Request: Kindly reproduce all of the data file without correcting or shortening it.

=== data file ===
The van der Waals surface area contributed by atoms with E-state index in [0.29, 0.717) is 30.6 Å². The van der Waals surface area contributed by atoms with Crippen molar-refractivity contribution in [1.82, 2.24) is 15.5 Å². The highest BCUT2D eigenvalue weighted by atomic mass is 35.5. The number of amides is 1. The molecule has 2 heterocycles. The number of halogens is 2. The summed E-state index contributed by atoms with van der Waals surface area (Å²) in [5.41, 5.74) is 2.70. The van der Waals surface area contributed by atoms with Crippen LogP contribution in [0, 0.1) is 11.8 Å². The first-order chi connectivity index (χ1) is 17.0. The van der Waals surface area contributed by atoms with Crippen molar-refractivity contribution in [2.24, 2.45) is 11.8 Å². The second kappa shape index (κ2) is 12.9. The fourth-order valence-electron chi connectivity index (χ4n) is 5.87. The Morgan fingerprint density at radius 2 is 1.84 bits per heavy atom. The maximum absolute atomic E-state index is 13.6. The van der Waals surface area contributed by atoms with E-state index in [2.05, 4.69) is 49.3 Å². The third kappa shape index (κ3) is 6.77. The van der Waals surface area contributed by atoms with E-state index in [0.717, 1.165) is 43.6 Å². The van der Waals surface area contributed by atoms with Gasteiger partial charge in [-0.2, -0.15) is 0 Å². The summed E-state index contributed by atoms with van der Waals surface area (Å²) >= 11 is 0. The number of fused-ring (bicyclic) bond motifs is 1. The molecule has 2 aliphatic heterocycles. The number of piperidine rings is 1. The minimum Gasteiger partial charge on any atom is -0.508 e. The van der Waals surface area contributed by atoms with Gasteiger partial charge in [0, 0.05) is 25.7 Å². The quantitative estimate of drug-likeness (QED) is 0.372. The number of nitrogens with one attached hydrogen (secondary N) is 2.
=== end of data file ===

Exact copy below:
The van der Waals surface area contributed by atoms with E-state index in [0.29, 0.717) is 30.6 Å². The van der Waals surface area contributed by atoms with Crippen molar-refractivity contribution in [1.82, 2.24) is 15.5 Å². The highest BCUT2D eigenvalue weighted by atomic mass is 35.5. The number of amides is 1. The molecule has 2 heterocycles. The number of halogens is 2. The summed E-state index contributed by atoms with van der Waals surface area (Å²) in [5.41, 5.74) is 2.70. The van der Waals surface area contributed by atoms with Crippen LogP contribution in [0, 0.1) is 11.8 Å². The first-order chi connectivity index (χ1) is 17.0. The van der Waals surface area contributed by atoms with Crippen molar-refractivity contribution in [2.24, 2.45) is 11.8 Å². The second kappa shape index (κ2) is 12.9. The fourth-order valence-electron chi connectivity index (χ4n) is 5.87. The Morgan fingerprint density at radius 2 is 1.84 bits per heavy atom. The maximum absolute atomic E-state index is 13.6. The van der Waals surface area contributed by atoms with E-state index in [2.05, 4.69) is 49.3 Å². The third kappa shape index (κ3) is 6.77. The van der Waals surface area contributed by atoms with E-state index in [0.717, 1.165) is 43.6 Å². The van der Waals surface area contributed by atoms with Gasteiger partial charge in [-0.2, -0.15) is 0 Å². The summed E-state index contributed by atoms with van der Waals surface area (Å²) >= 11 is 0. The number of fused-ring (bicyclic) bond motifs is 1. The molecule has 2 aliphatic heterocycles. The number of piperidine rings is 1. The minimum Gasteiger partial charge on any atom is -0.508 e. The van der Waals surface area contributed by atoms with Gasteiger partial charge in [0, 0.05) is 25.7 Å². The quantitative estimate of drug-likeness (QED) is 0.372. The number of nitrogens with one attached hydrogen (secondary N) is 2.